Application of modern research methods showed that Terenin's mechanisms of singlet oxygen generation are valid in dye solutions. It has been proved that both singlet and triplet states of photosensitizer molecules generate 1O2 in the solution-phase. As mentioned above, the energy transfer to oxygen from 1Sens* is possible if the energy gap between the singlet and triplet states of a photosensitizer is more than energy of one of the singlet levels of oxygen (Fig. 4). Many compounds have been found which allow this type of energy transfer. They are aromatic hydrocarbons: tetracene, rubrene, pyrene, chrysene, anthracene derivatives, furan derivatives, and others. This photosensitization mechanism is probably possible for the following biologically important photosensitizers: furocumarins, anthraquinones, retinals, and certain carotenoids. Detailed discussion of experimental information on this subject is presented in recent reviews [98, 99]. However, it should be noted that because of the short lifetimes of the excited singlet states of dyes (not more than 10-20 nsec), high 1O2 quantum yield is possible only at high oxygen pressure. In solutions and biological systems at normal pressure of oxygen, this mechanism of 1O2 generation should be of very low efficiency.

On the contrary, the efficiency of 1O2 generation by the pigment triplet states is known to be very high. In solutions, the 1O2 quantum yields are close to the quantum yields of the photosensitizer triplet states at the oxygen concentrations >=10-5 M. However, two cases are possible: one, if energy of the triplet state (Et) is higher than the 1Sigmag+ level of O2, and the second, if Et is less than energy of the 1Sigmag+ level but higher than energy of the 1Deltag level. In the first case, the 1Sigmag+ state is mostly populated. Population of this state is accompanied by luminescence at 765 and 1930 nm [100-104]. In the second case, only the 1Deltag level is populated. The lifetime of the 1Sigmag+ state in solutions is very short because of efficient 1O2 quenching by solvents that causes rapid energy dissipation and population of the 1Deltag state. Table 1 indicates the lifetimes of the 1Sigmag+ state (tauSigma) in different solvents calculated by this author in reference [86] using the data of Ogryzlo's group dealing with quenching of the 1Sigmag+ state by vapors of different solvents in the gas phase [105]. Calculations showed that tauSigma = 1 nsec in organic solvents whose molecules contain hydrogen atoms, tauSigma ~_75 psec in deuterium oxide and even less in H2O and alcohols. However, in CCl4, the calculated lifetime was about 130 nsec. This value resembles the experimentally measured tauSigma (105-130 nsec) obtained from decays of photosensitized phosphorescence of the 1Sigmag+ state after laser shots [100-104]. Because of the low lifetime and peculiarities of the electronic structure, the 1Sigmag+ state does not show any chemical activity; therefore the role of this state in chemical activation of oxygen is limited by spontaneous generation of the reactive 1Deltag state [86, 100-105].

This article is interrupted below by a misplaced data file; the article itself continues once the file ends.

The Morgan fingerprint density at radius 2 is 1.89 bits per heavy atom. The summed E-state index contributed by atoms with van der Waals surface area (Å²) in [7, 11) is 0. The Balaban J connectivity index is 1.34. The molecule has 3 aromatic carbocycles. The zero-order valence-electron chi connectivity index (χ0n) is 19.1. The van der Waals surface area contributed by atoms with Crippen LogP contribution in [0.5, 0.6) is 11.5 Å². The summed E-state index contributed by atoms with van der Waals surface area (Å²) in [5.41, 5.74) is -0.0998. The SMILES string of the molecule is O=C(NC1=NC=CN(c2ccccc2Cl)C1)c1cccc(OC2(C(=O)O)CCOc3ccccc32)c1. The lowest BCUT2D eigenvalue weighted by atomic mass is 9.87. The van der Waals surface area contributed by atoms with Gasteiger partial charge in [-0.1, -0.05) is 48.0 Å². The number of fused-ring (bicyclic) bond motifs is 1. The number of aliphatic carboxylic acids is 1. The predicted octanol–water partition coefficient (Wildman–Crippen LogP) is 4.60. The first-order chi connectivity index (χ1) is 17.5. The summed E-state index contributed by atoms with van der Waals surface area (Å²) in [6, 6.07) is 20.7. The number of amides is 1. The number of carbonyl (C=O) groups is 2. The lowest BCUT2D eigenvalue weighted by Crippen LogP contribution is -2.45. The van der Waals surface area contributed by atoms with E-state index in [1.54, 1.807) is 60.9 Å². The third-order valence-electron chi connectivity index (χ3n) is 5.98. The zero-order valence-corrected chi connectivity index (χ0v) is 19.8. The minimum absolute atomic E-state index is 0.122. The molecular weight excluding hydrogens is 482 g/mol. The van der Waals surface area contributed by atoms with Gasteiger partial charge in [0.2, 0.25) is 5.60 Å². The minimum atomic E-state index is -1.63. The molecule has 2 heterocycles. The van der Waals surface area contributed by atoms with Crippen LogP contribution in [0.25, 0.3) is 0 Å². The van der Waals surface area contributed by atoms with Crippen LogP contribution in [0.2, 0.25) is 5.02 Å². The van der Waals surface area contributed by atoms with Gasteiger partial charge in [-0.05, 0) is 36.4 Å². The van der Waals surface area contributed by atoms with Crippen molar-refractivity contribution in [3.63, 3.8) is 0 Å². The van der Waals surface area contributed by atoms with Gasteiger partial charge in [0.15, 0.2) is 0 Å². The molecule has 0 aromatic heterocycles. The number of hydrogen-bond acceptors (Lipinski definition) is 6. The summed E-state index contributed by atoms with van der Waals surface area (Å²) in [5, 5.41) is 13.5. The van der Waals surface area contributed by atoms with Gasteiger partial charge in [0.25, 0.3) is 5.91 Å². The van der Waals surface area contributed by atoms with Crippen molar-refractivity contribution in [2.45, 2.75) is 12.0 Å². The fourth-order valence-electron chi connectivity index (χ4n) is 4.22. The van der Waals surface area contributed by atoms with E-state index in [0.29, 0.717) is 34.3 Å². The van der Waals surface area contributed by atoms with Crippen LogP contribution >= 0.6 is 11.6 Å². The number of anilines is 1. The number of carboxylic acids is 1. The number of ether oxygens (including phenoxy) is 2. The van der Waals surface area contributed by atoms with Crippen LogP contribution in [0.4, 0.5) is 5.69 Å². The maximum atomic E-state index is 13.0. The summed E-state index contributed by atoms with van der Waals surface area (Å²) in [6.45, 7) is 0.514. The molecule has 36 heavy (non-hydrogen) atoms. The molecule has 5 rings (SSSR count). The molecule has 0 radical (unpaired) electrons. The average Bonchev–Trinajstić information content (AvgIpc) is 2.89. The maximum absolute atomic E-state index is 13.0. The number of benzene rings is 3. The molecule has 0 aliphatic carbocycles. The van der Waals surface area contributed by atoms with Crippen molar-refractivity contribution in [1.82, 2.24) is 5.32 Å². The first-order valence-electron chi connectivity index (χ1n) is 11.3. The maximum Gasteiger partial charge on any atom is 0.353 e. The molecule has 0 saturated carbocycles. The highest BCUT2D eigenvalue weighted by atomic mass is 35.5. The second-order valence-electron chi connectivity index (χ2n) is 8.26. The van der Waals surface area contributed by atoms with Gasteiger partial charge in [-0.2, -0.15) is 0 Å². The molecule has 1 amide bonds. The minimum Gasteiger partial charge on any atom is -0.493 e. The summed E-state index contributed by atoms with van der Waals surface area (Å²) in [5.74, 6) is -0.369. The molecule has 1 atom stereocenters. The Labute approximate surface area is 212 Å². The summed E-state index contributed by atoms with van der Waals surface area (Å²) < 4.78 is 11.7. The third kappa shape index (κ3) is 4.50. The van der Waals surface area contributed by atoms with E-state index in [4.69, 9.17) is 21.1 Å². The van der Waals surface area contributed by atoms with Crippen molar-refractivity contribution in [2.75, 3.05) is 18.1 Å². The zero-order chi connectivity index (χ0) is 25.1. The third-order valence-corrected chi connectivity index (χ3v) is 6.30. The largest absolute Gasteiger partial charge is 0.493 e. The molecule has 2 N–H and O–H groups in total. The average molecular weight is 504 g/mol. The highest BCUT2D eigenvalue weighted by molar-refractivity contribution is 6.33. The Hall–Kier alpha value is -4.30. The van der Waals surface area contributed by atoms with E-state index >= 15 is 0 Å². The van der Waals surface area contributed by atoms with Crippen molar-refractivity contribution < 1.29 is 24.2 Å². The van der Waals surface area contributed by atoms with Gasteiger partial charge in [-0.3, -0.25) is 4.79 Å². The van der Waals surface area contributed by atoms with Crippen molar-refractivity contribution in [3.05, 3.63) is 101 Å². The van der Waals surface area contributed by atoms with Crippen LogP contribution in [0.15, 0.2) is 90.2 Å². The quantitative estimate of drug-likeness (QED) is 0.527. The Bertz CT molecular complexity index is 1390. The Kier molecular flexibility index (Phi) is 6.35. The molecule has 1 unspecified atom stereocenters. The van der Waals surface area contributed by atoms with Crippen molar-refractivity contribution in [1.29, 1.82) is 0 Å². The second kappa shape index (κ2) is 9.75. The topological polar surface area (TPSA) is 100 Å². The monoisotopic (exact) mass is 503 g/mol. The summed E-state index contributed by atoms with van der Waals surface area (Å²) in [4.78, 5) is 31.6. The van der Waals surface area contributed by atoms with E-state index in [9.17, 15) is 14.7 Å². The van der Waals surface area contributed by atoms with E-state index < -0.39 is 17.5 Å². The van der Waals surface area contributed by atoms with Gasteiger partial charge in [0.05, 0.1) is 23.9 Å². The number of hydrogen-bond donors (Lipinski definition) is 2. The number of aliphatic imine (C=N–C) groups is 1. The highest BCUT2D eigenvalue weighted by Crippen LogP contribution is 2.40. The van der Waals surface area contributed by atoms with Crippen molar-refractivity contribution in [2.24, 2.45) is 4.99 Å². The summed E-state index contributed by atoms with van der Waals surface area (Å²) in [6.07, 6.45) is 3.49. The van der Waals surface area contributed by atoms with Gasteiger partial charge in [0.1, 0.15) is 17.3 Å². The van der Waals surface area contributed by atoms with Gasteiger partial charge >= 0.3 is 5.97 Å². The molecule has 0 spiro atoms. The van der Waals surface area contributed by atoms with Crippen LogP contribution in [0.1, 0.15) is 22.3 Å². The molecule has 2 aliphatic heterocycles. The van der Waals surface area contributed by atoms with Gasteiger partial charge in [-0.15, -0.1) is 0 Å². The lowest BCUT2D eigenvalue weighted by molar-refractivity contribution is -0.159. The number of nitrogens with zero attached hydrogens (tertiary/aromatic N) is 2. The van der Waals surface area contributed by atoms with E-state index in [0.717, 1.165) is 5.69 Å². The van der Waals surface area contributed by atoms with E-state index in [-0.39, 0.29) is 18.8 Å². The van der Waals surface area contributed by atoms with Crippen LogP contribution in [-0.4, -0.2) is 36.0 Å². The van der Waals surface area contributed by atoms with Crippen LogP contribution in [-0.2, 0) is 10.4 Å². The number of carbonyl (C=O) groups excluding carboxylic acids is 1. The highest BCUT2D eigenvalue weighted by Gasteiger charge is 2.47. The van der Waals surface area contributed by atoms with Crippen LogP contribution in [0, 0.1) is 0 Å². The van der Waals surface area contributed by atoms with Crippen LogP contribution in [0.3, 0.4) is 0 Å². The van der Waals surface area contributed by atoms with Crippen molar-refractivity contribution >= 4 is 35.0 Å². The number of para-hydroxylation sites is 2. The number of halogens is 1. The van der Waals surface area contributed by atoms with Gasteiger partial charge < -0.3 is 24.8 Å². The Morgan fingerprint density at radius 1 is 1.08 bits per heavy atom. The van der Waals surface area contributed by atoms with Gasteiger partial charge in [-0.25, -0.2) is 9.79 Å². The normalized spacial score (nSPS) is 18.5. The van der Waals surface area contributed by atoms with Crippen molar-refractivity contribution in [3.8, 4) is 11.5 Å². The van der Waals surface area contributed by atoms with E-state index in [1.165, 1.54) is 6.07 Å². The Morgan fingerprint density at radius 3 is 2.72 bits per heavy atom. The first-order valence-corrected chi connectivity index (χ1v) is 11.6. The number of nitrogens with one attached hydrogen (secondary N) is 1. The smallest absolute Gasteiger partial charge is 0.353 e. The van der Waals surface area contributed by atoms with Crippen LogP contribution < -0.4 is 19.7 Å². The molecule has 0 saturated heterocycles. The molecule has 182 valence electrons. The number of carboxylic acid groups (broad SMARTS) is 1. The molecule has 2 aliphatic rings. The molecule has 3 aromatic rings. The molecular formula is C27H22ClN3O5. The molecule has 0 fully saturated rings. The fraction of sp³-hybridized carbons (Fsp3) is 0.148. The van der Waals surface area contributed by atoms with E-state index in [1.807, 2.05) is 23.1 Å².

Table 1. Estimate of the lifetime of the 1Sigmag+ state of singlet oxygen in different solvents [86]
*Cmax is the molar concentrations of solvents.

The lifetime and reactivity of the 1Deltag state are studied in detail. It is known that owing to physical quenching of the 1Deltag state by solvent molecules, the lifetime of this state varies from 3.1 µsec in water to several tens of milliseconds in CCl4 and other solvents whose molecules do not have hydrogen atoms. In the structures of living cells, the lifetime is decreased to 10-200 nsec due to additional quenching of singlet oxygen by components of biological structures. The major targets are amino acids of proteins (tryptophan, histidine, cysteine, methionine, and phenylalanine), nucleosides (guanosine and thiouridine), unsaturated fatty acids, and other compounds [86, 90, 91, 98].

Thus, energy transfer from the pigment triplet states to oxygen causes oxygen activation due to population of the reactive 1Deltag singlet state:

Eq. 3

The 1O2 quantum yields, which we obtained in air-saturated solutions of certain photobiologically important pigments, are listed in Table 2. This table shows that monomeric molecules of porphyrins, chlorophyll, bacteriochlorophyll, and their derivatives are very efficient 1O2 photogenerators.

Table 2. Quantum yields of 1O2 (1Deltag) generation by certain biologically important pigments in solutions saturated with air at atmospheric pressure
Note: TPP, tetraphenylporphyrin; TPPS, water-soluble analog of TPP, tetra(p-sulfophenyl)porphyrin. The quantum yields of singlet oxygen generation by these porphyrins are about 0.7. The excitation wavelength was 337 nm [87, 89].

Dimols (1O2)2. In solutions of many pigments, photosensitized 1O2 generation is accompanied by luminescence of dimols, (1O2)2, with the main maximum at 703 nm and weaker bands at 635 and 775-780 nm (Fig. 7). Photosensitized dimol luminescence was first observed in our experiments using solutions of protoporphyrin, pheophytins, tetraphenylporphyrin, 2,3,7,8-dibenzopyrene-1,6-quinone (DBPQ), and Pd-tetraphenylporphyrin (Pd-TPP) in CCl4 and C6F6. The best results were obtained in solutions of non-fluorescent pigments DBPQ and Pd-TPP, whose singlet states had much higher energy than dimols [72, 75, 78, 106, 107]. Later, similar dimol light emission was studied also by Chou et al. who used solutions of non-fluorescent compounds phenalenone, 2-acetonaphthone, 1-acetonaphthone, and 1,4-dimethylnaphthalene endoperoxides in CCl4, C6F6, and C6D6 [101, 108]. According to our data, the intensity of dimol luminescence strongly depended on the nature, concentration, and state of photosensitizers in solutions. Most likely, the luminescence, which we detected was emitted by dimol molecules, (1O2)2, which formed contact complexes with pigment molecules. The mechanism of this luminescence is consistent with two kinetic schemes: